“The most important step to take in your shift to electric is to start your transition today. With the help of the right fleet partner, you can be guided through the full process and get ahead of the 2030 deadline. Misconceptions are often made that huge changes will need to be made to your company’s existing fleet policy, but this is not the case. The right partner will consult and guide you end-to-end, immersing themselves in your journey and removing potential stressors from fleet managers.
“Alongside this, it is also crucial to engage all stakeholders from the very start to ensure the benefits of converting your company car scheme to electrified vehicles are fully understood. This should be across various functions of the business, including HR, procurement, finance, CSR and operations. Everyone needs to buy into the change and be part of the journey to electrification, otherwise they will simply see a more expensive electrified vehicle at face value and not understand the tax savings and benefits that come with it. While led by the fleet team, implementing electrified fleets with the support of the whole business will ensure the easiest transition.”
Focus on what’s currently possible
Olly Craughan, head of CSR, DPDgroup UK
“Our board wanted to do this because it’s the right thing to do environmentally, but also commercially. So, we started from a place where transitioning the fleet to EV was understood from the top. But it is vital to have buy-in from all key stakeholders, including drivers and making sure they’re engaged with the journey every step of the way.
“It is important to communicate that electrifying your fleet isn’t going to be easy. One of the biggest challenges is still charging EVs and how that will impact your business operationally.
“It is about focusing on what is possible now with the technology and the vehicles available. There are too many companies waiting for the perfect time or focusing on what can’t be done yet due to the limitations.
“You can’t do everything at once. You have to start with a catalyst like aiming for that first EV order, or your first 100 EVs, so you can make that transition more manageable.
“It is important to look at the total cost of EV ownership and then set a budget to work within, rather than just be put off by the higher initial costs.”
Knowledge is key
David Savage, vice president, UK & Ireland, Geotab
“Four-in-ten vehicles in the UK could switch to electric today and save money over the course of a vehicle’s life. That’s the conclusion of our latest survey into EV suitability for company fleets.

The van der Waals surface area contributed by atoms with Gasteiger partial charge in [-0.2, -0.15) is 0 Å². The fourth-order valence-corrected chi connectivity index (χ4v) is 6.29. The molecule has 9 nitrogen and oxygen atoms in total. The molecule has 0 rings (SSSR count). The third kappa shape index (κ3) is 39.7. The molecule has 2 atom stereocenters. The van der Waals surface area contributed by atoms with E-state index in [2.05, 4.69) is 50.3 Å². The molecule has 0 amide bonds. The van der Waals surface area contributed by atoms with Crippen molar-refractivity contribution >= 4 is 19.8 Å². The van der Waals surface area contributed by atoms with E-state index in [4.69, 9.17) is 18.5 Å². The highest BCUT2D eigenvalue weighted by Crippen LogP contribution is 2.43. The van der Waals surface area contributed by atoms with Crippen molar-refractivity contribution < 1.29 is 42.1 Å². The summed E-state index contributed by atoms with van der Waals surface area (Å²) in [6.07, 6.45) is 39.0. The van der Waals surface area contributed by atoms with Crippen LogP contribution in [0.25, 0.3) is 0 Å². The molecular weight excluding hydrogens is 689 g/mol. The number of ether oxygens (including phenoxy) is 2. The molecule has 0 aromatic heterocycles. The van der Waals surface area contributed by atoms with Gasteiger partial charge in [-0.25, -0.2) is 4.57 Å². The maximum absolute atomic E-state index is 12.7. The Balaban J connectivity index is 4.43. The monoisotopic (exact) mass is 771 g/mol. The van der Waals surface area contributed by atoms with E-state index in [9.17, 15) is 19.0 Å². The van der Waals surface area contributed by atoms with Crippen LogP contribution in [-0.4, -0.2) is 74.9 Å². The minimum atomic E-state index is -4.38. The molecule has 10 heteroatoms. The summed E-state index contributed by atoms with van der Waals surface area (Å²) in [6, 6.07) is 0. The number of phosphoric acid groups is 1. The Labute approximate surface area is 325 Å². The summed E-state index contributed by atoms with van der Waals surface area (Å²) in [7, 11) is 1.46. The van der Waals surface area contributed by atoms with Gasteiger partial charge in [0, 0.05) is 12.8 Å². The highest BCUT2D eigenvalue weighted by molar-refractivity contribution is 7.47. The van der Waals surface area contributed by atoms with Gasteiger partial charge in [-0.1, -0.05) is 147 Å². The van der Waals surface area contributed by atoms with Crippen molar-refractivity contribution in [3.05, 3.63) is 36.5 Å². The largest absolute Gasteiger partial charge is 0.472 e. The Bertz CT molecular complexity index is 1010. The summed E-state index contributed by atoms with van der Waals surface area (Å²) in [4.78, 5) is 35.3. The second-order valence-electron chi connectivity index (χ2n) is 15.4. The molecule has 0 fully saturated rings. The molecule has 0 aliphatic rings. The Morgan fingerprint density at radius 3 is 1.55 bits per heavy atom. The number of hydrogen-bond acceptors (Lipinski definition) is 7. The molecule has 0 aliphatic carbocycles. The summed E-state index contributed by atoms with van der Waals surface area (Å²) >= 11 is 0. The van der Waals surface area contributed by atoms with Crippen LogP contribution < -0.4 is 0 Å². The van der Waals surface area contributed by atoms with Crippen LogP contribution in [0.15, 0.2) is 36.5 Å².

“We’re fast approaching the deadline for the ban of new petrol and diesel car sales as efforts to decarbonise the transport industry accelerate. But why wait until 2030? Almost all companies could benefit from running a mixed fleet of EV and conventional internal combustion engine (ICE) powered vehicles.
“Our top tip is to use our Electric Vehicle Suitability Assessment (EVSA) tool to see which vehicles in your fleet can switch to electric. The EVSA offers an in-depth analysis for a wider range of EV makes and models to help businesses transition towards greener, electric energy in support against climate change.
“That’s why we’re happy to celebrate World EV today and join the drive towards an electric future.”
Train drivers on vehicle use and charging
Andy Mitchell, commercial director at RED Driver Risk Management
“Driving an EV is remarkably similar to driving a conventional car – but there are key differences which are important to share with your employees before letting them get behind the wheel.
“Firstly, they need to understand how the driving style differs (most are shocked at the instant torque available so our training focuses on smooth application of the accelerator and brake). Using regenerative braking is also a skill they need to acquire, as is adapting to the lack of engine noise.
“Then it’s a case of ensuring they are competent in connecting and disconnecting a charge point and can identify the correct re-charging locations for their vehicle. This also feeds in to them having route-planning skills to make sure they can keep their vehicle charged up while out at work.”
Philip Valarino, head of EV projects at EDF
“The perception still exists amongst businesses that transitioning their fleets to electric vehicles is a costly and inefficient process, but with the ever-advancing technology emerging in this space, this is being dispelled.